Report Sees Luxury Sector Sales Rising – But Challenges AboundJune 01, 17
Has the luxury market turned a corner, helped by a recovery in sales in mainland China and elsewhere? After decreasing by around one percent in 2016 – the first decline in seven years – the personal luxury goods market appears to be turning around, according to new research from the business consultancy Bain & Co.
The first quarter of this year has seen growth of around 4 percent – albeit aided by weak comparisons from the same period last year when acts of terror combined to batter sales. Nonetheless, Bain & Co forecasts a 2-4 percent growth rate for 2017, and sales rising to €254 billion-€259 billion. Further afield, Bain expects luxury sales globally to reach $290 billion within three years.
Growth this year has come about as a result of renewed appetite for luxury goods on the part of consumers in mainland China at home and on overseas trips. Chinese consumers account for one in three luxury purchases globally and will continue to comprise a major source of overseas tourist flows. A corruption crackdown over the past two years or so has had a noticeable impact on sales to Chinese buyers, but the increasing tendency for Chinese buyers to acquire luxury goods at home is seen driving growth of 6-8 percent this year for the mainland China market. Meanwhile, sharp declines in sales in Hong Kong and Macau in the past several years appear to have been curbed, although the situation remains fragile.
China continues to play a leading role in the global luxury market, writes Federica Levato, partner at Bain & Company. "The relevance of Chinese consumers, locally as well as abroad, will still be high in the market and will continue to deeply shape the industry in the coming years. The mainland China market is on a positive trend and we expect it to be maintained throughout this year, fuelled, among other factors, by the repatriation of local consumption," she commented. Apart from mainland China, however, Bain predicts the Asian luxury market will shrink by 2 to 4 percent because of falling tourism numbers in Taiwan and Southeast Asia.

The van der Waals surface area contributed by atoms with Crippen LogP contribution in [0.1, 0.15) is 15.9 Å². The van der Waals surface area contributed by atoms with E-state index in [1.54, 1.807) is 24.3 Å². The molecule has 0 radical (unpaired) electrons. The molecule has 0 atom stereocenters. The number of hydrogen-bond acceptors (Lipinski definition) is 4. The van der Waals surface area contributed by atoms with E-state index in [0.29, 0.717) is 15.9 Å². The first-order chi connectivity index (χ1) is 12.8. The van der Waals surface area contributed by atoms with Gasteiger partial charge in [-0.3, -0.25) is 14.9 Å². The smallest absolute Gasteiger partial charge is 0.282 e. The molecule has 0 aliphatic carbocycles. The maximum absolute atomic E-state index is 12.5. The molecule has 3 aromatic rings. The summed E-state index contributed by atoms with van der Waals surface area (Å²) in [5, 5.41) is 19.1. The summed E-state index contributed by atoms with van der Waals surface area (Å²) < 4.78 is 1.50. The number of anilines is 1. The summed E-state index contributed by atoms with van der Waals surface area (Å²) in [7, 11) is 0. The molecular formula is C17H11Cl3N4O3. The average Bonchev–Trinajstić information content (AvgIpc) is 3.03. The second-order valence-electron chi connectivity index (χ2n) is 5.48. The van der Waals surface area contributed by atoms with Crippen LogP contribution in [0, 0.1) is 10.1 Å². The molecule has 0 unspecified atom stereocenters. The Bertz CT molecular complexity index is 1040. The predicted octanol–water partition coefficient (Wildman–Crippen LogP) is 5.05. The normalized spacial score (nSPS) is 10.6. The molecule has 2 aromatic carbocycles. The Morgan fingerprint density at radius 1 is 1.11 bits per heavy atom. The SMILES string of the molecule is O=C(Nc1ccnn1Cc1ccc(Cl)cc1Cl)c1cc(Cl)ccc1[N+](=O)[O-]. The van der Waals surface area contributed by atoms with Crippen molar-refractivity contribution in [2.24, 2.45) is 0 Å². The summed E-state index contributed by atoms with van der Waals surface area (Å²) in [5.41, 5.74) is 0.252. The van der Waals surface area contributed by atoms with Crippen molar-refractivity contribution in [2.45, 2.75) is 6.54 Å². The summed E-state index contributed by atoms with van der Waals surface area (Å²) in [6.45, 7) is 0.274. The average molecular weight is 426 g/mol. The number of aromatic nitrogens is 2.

Encouragingly, recovery was witnessed in the European market in the fourth quarter; indeed Bain & Company characterized demand as "buoyant". With Britain, France and Germany having suffered terror attacks over the past half year, however, it will be interesting to see if that trend can continue. Bain forecasts growth of 7 to 9 percent in luxury sales in Europe. Britain, in particular, following the collapse of sterling after the country voted to leave the EU a year ago, is seen as a bright spot.
A less bright spot is the United States, hit by the growing strength of the US dollar, political uncertainty and the problems affecting department stores which have traditionally served as the main sales channel for luxury brands but are being closed down in rising numbers. Bain forecasts luxury sales to decline by up to 2 percent this year in the US.
Away from geography, and digital – not surprisingly – is continuing to see a great deal of action. Successful brands are those that have seriously invested in digital platforms and are engaging with a “millennial mindset”. This means putting money into online operations, talking directly to end consumers via social media, and adopting an omni-channel approach that combines e-commerce with physical stores.“Brands need to be customer obsessed and millennial minded,” said Levato, who co-authored the report. “Buying a luxury good now is not just walking into a store. It has become a journey of engagement through multiple touchpoints well before the point of sale.”
As the report states: “Consumers are asking for more innovation and more creativity. We are seeing a bigger gap between winners and losers, driven by the ability of brands to understand the way the consumers are changing." That, in a nutshell, encapsulates the issue facing the retail sector in general, and the luxury sphere in particular.